I am NOT against people purchasing the higher quality Pure, I'm just here to state that simulated UPS is better bang for the buck in terms of using it as PC UPS.
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#10
Glad to see this simulated sine wave unit at Costco has been updated with the newer style USB-C + USB-A front panel design.

I have a number of similar APCs, so still holding out for the updated Cyberpower pure sine wave 1350 or 1500 to make it to Costco. Perhaps in 2022...
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#11
Quote from MagentaKitten833 :
Nice find, guess I'll go to costco and refund the difference via manager. (Purchased within a month)

Sine wave wise, as far as i know with my research for a week, PC power supplies now days can handle either Pure and Simulated without any problems.
The claims about PC PSU need Pure are majorly talking about PSU 10yrs ago without standard like modern gold plat certificate. They only situation you need Pure is the electronics with sensitive wave requirements, which are medical equipment and laser printers etc, search what electronics need pure sine wave if you needed.

Also the premium Pure battery replacement after 3 year will cost a bit more than Simulated.

I am NOT against people purchasing the higher quality Pure, I'm just here to state that simulated UPS is better bang for the buck in terms of using it as PC UPS.
It makes little difference normally. I have this or a very similar (1800VA, I think) unit in my office. One of the many things it powers is a night light, and that gets a hotspot when it's powered by this. It's the only device I know of that has any issue (and I have two wireless routers, and a bunch of other devices that this powers).
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#12
Quote from soulmist :
This looks like a slick deal to me (personally.) Been looking for a higher watt UPS that will cover my security system in case of power outage and the other black Friday deals were sub-400 watt. Plus with Costco's return policy I know that returns will be trouble free if I have any issues. (Cyberpower is a decent brand from what I can tell, so crossing my fingers and pulling the trigger.)
CyberPower is one of the better UPS manufacturers IMO, they've proven themselves over past decade. I've had a few now, mostly models just like this (full-size with display, simulated sine wave), none have failed yet after surely countless surges and brownouts. The usage displays are awesome. Batteries easy to replace (standard size 12V 7-9AH). Software is good enough, if needed (PC). I'd buy this if I needed one, highly recommended for PC (including router) or home theater.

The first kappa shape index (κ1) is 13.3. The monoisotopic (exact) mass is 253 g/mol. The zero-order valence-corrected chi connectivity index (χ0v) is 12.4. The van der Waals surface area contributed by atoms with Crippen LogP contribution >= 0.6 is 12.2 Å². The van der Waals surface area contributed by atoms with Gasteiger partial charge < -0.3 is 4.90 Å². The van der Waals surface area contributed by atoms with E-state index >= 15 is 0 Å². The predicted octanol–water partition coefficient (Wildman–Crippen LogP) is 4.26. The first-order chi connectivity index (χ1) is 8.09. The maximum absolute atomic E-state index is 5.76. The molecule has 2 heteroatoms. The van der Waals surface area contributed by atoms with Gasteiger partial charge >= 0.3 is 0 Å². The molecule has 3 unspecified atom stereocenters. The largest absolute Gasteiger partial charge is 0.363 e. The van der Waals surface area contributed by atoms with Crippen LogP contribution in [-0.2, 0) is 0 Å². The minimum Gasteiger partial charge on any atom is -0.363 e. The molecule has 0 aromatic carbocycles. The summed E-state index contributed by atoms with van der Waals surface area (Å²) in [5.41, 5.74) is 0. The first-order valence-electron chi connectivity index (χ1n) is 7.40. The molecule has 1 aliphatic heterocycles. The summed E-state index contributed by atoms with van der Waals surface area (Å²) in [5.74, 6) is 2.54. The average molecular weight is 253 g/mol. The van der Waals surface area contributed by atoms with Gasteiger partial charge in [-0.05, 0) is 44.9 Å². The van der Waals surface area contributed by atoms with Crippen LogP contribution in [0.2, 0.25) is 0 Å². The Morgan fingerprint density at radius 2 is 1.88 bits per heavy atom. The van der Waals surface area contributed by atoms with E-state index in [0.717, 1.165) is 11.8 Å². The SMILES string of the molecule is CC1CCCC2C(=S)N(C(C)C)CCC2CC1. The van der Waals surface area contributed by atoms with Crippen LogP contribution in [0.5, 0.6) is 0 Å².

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#13
Quote from MagentaKitten833 :
Nice find, guess I'll go to costco and refund the difference via manager. (Purchased within a month)

Sine wave wise, as far as i know with my research for a week, PC power supplies now days can handle either Pure and Simulated without any problems.
The claims about PC PSU need Pure are majorly talking about PSU 10yrs ago without standard like modern gold plat certificate. They only situation you need Pure is the electronics with sensitive wave requirements, which are medical equipment and laser printers etc, search what electronics need pure sine wave if you needed.

Also the premium Pure battery replacement after 3 year will cost a bit more than Simulated.

I am NOT against people purchasing the higher quality Pure, I'm just here to state that simulated UPS is better bang for the buck in terms of using it as PC UPS.
What about fancy oled TV?
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#14
Are these good to power wave makers for aquarium?
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#15
Quote from bk_InAZ :
It makes little difference normally. I have this or a very similar (1800VA, I think) unit in my office. One of the many things it powers is a night light, and that gets a hotspot when it's powered by this. It's the only device I know of that has any issue (and I have two wireless routers, and a bunch of other devices that this powers).
can you pls elaborate what you mean by "that gets a hotspot"? Not working, not stay on, or what?